Joshua L. Fox, M.D., F.A.A.D., is the founder and medical director at Advanced Dermatology P.C. He is a leading authority in the field of dermatology with expertise in skin cancer, cosmetic surgery and laser procedures and is program director of a fellowship in laser and cosmetic surgery.

NY Dermatologist Joshua Fox Supports Call to Protect Baby’s Skin from the Sun


NY Dermatologist Joshua Fox Supports Call to Protect Baby’s Skin from the Sun

Tips to keeping your baby’s skin safe this summer and for a lifetime.

Roslyn, NY (PRWEB) March 26, 2013

There is nothing to compare to a warm spring day to shake off the seclusion of winter and beckon families to outdoor fun. But according to N.Y. dermatologist Joshua Fox with Advanced Dermatology PC, “parents need to be particularly cautious to protect their babies’ delicate skin from the sun while doing so.” The skin may be more prone to sun damage and early genetic damage. Dr. Fox advises that parents follow the guidelines of the American Academy of Dermatology and take every effort to keep babies age 0-6 months out of the sun altogether if possible.

“Babies’ skin is thinner than adults and therefore absorbs the UV rays even more rapidly than adults’ skin,” Dr. Fox explains. “In addition, human skin develops melanin, the pigment which gives color to skin, over time. Babies have less melanin than adults and this is another reason they have less protection from the sun.”

Professional Organizations Agree on Need to Protect Babies’ Skin.

There is agreement between the numerous professional organizations such as the Centers for Disease Control, US Environmental Protection Agency and National Council on Skin Cancer Prevention, as well as the American Cancer Society, Skin Cancer Foundation and the New Age Skin Research Foundation, all of which promote public awareness about comprehensive sun protection.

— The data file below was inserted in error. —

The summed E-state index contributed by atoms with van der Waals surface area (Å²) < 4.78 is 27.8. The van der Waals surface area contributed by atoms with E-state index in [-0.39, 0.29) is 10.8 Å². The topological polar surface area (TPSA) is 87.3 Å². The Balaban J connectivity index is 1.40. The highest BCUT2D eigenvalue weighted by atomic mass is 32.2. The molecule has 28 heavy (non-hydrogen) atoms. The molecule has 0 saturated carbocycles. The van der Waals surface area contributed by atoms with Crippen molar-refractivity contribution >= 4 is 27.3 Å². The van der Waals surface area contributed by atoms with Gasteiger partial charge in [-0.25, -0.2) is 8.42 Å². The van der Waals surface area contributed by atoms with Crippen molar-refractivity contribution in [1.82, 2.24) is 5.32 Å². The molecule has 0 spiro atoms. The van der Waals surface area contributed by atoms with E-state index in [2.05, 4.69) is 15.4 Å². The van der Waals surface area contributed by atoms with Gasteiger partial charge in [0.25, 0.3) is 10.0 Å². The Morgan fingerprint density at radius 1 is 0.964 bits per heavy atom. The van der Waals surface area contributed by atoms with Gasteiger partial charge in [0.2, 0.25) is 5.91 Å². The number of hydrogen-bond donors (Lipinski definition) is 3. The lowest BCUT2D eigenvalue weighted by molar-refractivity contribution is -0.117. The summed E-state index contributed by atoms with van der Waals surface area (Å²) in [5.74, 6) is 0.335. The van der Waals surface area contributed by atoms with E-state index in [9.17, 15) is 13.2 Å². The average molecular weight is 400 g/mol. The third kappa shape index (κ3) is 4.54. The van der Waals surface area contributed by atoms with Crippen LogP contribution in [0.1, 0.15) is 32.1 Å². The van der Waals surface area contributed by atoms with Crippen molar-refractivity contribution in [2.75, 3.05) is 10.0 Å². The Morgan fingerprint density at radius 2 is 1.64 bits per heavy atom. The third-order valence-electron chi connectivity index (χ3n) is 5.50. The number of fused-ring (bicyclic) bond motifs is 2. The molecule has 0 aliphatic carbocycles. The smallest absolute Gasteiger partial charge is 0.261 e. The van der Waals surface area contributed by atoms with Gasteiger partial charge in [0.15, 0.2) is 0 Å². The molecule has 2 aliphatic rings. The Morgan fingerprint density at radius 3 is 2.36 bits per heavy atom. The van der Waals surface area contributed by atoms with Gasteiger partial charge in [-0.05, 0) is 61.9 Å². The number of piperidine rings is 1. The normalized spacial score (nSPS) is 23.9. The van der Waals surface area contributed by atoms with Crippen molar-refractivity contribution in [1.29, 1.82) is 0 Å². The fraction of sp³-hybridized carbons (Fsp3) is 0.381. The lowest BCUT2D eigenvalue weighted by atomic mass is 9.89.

Dr. Fox shares these tips to protect babies’ skin from the sun.

Infants 0-6 months:


    • Babies under 6 months of age should be kept out of the sun altogether when possible.


    • Use removable mesh window shields in the car, or UV window film to block ultraviolet radiation from entering the car.


    • Walk with your baby before 10 am or after 4 pm. A sun protective cover on the stroller will help block the damaging sun rays from baby even further.


    • Dress baby in clothing that is lightweight, but covers the legs and arms.


  • Select a wide-brimmed hat to protect the baby’s face, ears, and neck. “If you put a hat on your baby in the first few months of life, she will get used to wearing it,” Dr. Fox offers.

Babies 6-12 months:

    • It is safe to use sunscreen. It is important to continue all the above precautions as well Dr. Fox advises.


    • Dr Fox reinforces the need for a minimum of a broad-spectrum, SPF +15 sunscreen with UVA and UVB protection.


  • Apply sunscreen 30 minutes before going outside and then reapply every two hours or after swimming or excess sweating. Apply to any areas left uncovered by clothing.

The first sunscreens were alcoholic solutions which offered modest protection against the sun and washed off easily. “We’ve come a long way with sunscreen protection since the 60s,” Dr. Fox explains. We advise our patients to use of a good sunscreen with SPF of higher than 15 on their babies at 6 months when going outside and hope that it will become second nature to regularly apply sunscreen.

UV Rays

Ultra Violet Rays (UVR) are composed of UVA rays, UVB rays, and UVC rays. The upper atmosphere filters out the UVC rays, but UVA and UVB rays penetrate the atmosphere and are the rays that can damage human skin. Intense and intermittent exposure to UVR and sunburn during childhood and infancy are linked to increased risks of melanoma.

“There is more research needed to understand the effects of sun on babies’ skin, as most research has been done on adults. But the important guidelines for protecting babies’ skin are sure ways to reduce the risks and protect babies’ skin for a full and healthy lifetime.”